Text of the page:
Alabama Officials React to GAO's Decision on Tanker Deal

Montgomery, Al. (WSFA) -- WSFA 12 News contacted Governor Bob Riley's office for reaction to news that congressional investigators will grant Boeing Corp.'s protest of the $35 billion Air Force tanker contract that was awarded to Northrop Grumman Corp.

Northrop Grumman has plans to build the new tankers in Mobile.

Governor Riley was in New York when he learned of the news and issued the following statement:

"It's important to note that the GAO did not make a judgment on the aircraft put forward by either company but on the process. We continue to believe Northrop-Grumman's tanker is the superior product for our warfighters. If the selection process needs to be redone, then I hope it's done quickly, and, I'm still confident the Northrop-Grumman tanker will win again. What's most important is that the best aircraft be chosen for those who serve in our military and that political decisions never be allowed in the military's selection process."

U.S. Senator Richard Shelby also issued a statement reading:

I cannot believe that in the most highly scrutinized procurement in the history of the United States Air Force the GAO found so many errors.  The fact that the Air Force will likely have to go back to square one on the warfighter's number one priority is very disturbing.

Alabama's Junior U.S. Senator, Jeff Session, also issued a statement:

"It is extremely disappointing that the GAO found errors in the U.S. Air Force bid process.  Their report will, unfortunately, further delay the purchase of the Air Force's new refueling tanker, which is their number one acquisition priority.
The Air Force's tanker competition was designed to select the finest aircraft available for our men and women in uniform. I firmly believe that the Northrop Grumman/EADS proposal is the superior aircraft. The GAO report specifically notes that it should not be read to reflect negatively on the airplane's merits.  The GAO pointed out several questions regarding the Air Force's selection process, and we look forward to the Air Force's response as we move forward. While this is a most disappointing decision, the competition is not over. I am confident the merits of the Northrop Grumman/EADS tanker will be acknowledged. It is important to note that this was a decision based on errors in process, not on the relative merits of the aircraft."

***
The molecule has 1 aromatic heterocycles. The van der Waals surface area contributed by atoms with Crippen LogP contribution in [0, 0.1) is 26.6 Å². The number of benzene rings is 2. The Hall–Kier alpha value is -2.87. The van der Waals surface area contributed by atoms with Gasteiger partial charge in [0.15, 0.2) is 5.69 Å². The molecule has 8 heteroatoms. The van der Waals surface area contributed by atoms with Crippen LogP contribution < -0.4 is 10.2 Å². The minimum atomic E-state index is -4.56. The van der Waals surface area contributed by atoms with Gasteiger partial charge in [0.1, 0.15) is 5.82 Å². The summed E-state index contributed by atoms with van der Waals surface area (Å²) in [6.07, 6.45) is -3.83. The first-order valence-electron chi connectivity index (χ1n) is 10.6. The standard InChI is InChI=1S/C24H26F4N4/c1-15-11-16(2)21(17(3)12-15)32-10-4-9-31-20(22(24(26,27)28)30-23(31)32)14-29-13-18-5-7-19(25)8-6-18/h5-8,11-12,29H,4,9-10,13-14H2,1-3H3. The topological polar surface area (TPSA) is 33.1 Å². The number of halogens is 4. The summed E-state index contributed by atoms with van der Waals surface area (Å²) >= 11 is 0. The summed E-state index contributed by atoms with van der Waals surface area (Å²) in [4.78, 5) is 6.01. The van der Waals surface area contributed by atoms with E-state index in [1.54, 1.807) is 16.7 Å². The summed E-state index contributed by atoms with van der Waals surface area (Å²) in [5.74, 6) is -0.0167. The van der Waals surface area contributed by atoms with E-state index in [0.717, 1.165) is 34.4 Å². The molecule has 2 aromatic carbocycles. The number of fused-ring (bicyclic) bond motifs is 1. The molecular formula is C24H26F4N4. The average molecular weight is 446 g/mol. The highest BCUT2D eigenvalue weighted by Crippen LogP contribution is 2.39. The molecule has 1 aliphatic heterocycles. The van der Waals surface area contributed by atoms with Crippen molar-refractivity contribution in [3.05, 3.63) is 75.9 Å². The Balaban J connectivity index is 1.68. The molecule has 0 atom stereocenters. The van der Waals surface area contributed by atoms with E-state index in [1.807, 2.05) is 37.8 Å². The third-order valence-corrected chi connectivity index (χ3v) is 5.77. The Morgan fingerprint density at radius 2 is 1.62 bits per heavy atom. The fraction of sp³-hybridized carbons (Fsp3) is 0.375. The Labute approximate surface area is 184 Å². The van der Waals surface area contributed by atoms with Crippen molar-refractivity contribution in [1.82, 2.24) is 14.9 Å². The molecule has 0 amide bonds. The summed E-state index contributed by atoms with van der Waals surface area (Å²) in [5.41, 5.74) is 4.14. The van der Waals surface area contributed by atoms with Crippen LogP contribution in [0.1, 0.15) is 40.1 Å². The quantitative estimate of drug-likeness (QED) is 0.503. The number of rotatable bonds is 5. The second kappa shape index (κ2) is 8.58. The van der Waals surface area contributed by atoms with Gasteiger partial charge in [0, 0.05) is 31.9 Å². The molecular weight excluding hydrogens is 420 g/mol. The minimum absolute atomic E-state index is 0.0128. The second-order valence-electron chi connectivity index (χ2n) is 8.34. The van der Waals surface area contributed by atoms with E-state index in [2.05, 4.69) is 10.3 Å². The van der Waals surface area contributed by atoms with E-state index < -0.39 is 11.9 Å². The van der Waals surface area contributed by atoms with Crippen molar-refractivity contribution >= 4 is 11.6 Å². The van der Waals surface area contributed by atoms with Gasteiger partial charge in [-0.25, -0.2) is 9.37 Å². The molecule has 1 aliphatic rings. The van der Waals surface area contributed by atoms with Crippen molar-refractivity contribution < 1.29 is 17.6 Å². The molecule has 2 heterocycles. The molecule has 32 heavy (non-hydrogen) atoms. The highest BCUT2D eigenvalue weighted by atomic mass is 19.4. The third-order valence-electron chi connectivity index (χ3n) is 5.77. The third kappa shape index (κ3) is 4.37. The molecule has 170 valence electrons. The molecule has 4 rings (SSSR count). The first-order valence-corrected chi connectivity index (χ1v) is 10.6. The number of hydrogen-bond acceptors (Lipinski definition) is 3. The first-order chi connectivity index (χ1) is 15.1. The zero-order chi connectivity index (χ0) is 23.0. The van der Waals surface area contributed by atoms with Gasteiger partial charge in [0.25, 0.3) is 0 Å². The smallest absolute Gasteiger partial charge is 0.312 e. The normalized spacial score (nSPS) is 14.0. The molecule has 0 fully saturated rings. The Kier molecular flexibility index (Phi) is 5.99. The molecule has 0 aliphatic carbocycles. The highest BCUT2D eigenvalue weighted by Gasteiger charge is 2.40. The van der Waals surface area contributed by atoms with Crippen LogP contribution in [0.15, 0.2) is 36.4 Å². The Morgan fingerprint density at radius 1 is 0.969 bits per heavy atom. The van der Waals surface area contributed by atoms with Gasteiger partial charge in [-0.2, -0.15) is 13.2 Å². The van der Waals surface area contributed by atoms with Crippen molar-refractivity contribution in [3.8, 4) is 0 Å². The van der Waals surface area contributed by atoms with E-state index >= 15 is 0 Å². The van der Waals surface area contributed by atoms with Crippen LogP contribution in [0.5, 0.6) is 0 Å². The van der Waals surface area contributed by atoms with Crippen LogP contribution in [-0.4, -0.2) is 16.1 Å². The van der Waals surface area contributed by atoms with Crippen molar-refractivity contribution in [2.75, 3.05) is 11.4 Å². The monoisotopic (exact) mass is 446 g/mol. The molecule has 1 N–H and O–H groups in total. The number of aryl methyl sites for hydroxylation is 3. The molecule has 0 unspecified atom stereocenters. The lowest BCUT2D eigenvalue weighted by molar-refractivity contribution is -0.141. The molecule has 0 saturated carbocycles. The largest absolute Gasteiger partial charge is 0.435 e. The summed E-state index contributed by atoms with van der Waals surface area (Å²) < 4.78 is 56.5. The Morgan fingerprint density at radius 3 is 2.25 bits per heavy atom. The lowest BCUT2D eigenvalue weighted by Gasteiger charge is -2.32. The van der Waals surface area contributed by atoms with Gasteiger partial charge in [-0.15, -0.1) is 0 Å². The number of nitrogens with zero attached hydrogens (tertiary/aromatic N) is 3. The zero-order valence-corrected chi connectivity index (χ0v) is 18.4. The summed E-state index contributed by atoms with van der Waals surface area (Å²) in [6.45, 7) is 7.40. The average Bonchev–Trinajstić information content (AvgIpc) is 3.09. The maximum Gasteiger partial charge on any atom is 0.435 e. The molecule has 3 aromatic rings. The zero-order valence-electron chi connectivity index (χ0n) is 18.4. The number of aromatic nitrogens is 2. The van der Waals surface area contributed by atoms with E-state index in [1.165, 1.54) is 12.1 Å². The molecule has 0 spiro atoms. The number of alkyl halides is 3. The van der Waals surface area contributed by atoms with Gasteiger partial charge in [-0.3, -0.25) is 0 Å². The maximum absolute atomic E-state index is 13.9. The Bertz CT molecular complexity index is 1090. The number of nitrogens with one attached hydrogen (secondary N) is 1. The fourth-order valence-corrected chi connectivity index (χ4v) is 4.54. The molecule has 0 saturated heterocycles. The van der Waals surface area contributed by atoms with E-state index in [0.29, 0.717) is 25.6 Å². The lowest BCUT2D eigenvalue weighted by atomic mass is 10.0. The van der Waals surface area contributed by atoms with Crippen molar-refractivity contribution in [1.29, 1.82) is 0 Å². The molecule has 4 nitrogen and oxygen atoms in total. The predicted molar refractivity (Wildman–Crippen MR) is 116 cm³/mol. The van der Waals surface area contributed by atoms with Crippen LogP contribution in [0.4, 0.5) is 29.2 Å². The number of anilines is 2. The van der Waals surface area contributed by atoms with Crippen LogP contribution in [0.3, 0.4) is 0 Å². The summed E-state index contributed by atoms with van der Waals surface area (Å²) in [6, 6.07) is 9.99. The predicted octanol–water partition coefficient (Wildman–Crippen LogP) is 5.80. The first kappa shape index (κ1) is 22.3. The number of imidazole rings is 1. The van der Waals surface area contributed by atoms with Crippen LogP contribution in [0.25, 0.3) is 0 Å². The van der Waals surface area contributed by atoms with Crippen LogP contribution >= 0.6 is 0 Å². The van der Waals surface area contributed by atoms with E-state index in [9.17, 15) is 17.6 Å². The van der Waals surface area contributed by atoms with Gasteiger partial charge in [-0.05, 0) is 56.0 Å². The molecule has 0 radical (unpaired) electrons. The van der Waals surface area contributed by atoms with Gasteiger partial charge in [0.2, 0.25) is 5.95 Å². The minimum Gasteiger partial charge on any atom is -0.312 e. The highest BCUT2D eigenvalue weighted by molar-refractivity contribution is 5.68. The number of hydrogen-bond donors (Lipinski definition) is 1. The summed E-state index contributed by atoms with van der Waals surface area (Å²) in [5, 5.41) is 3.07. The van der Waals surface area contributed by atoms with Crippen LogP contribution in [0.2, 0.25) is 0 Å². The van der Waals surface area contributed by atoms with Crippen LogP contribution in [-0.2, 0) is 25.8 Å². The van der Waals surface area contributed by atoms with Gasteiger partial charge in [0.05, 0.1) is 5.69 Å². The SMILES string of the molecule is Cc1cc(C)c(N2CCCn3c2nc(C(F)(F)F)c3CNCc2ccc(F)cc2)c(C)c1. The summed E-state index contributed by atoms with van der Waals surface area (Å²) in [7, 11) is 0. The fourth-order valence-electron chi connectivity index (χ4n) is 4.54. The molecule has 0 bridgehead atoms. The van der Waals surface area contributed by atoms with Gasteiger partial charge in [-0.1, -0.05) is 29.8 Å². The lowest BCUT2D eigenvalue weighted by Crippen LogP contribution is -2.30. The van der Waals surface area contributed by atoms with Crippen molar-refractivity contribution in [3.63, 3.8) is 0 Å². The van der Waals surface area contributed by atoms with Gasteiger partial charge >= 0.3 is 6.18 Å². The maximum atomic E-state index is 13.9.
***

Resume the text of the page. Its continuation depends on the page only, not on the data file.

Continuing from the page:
Northrop Grumman's Vice President of Corperate and International Communications issued only a three sentence statement:

"We respect the GAO's work in analyzing the Air Force's tanker acquisition process. We continue to believe that Northrop Grumman offered the most modern and capable tanker for our men and women in uniform. We will review the GAO findings before commenting further."

The Government Accountablity Office's decision is not binding, however, it puts pressure on the Air Force to re-examine the contract and could help Boeing capture part or all of the award.

That was confirmed by the offices of Sens. Patty Murray, R-Wash., and Pat Roberts, R-Kan.

The decision also gives ammunition to Boeing supporters in Congress seeking to block funding for the deal or force a new competition.

The contract for 179 aerial refueling tankers is the first of three deals worth up to $100 billion to replace the Air Force's entire tanker fleet.

WSFA 12 News will have the latest on this story as soon as it becomes available.

(Copyright 2008 by The Associated Press contributed to this report. All Rights Reserved.)